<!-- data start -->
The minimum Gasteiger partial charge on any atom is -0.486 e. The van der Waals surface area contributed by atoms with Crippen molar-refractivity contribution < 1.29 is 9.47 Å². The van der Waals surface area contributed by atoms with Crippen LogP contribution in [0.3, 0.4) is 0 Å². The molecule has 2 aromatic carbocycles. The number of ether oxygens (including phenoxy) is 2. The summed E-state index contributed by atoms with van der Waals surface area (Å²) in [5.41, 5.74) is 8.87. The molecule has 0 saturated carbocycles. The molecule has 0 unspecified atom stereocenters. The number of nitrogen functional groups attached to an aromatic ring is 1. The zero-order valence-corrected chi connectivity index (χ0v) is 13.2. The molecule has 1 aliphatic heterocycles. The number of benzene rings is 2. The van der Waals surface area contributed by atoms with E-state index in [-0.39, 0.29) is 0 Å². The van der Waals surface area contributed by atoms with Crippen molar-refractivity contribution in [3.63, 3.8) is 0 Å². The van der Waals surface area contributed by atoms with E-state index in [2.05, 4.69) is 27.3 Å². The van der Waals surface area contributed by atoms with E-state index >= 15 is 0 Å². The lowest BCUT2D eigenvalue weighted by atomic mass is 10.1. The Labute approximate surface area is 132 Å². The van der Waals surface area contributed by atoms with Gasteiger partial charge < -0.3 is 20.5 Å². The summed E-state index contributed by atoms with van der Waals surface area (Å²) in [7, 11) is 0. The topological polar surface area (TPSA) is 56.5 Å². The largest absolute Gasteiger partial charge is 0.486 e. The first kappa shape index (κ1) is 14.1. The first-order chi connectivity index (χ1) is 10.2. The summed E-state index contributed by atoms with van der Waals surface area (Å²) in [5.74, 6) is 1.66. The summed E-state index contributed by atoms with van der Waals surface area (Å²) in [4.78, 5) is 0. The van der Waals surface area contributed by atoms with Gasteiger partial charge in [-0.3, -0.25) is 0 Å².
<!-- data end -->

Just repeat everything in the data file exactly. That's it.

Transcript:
The minimum Gasteiger partial charge on any atom is -0.486 e. The van der Waals surface area contributed by atoms with Crippen molar-refractivity contribution < 1.29 is 9.47 Å². The van der Waals surface area contributed by atoms with Crippen LogP contribution in [0.3, 0.4) is 0 Å². The molecule has 2 aromatic carbocycles. The number of ether oxygens (including phenoxy) is 2. The summed E-state index contributed by atoms with van der Waals surface area (Å²) in [5.41, 5.74) is 8.87. The molecule has 0 saturated carbocycles. The molecule has 0 unspecified atom stereocenters. The number of nitrogen functional groups attached to an aromatic ring is 1. The zero-order valence-corrected chi connectivity index (χ0v) is 13.2. The molecule has 1 aliphatic heterocycles. The number of benzene rings is 2. The van der Waals surface area contributed by atoms with E-state index in [-0.39, 0.29) is 0 Å². The van der Waals surface area contributed by atoms with Crippen molar-refractivity contribution in [3.63, 3.8) is 0 Å². The van der Waals surface area contributed by atoms with E-state index in [2.05, 4.69) is 27.3 Å². The van der Waals surface area contributed by atoms with E-state index >= 15 is 0 Å². The lowest BCUT2D eigenvalue weighted by atomic mass is 10.1. The Labute approximate surface area is 132 Å². The van der Waals surface area contributed by atoms with Gasteiger partial charge < -0.3 is 20.5 Å². The summed E-state index contributed by atoms with van der Waals surface area (Å²) in [7, 11) is 0. The topological polar surface area (TPSA) is 56.5 Å². The largest absolute Gasteiger partial charge is 0.486 e. The first kappa shape index (κ1) is 14.1. The first-order chi connectivity index (χ1) is 10.2. The summed E-state index contributed by atoms with van der Waals surface area (Å²) in [5.74, 6) is 1.66. The summed E-state index contributed by atoms with van der Waals surface area (Å²) in [4.78, 5) is 0. The van der Waals surface area contributed by atoms with Gasteiger partial charge in [-0.3, -0.25) is 0 Å².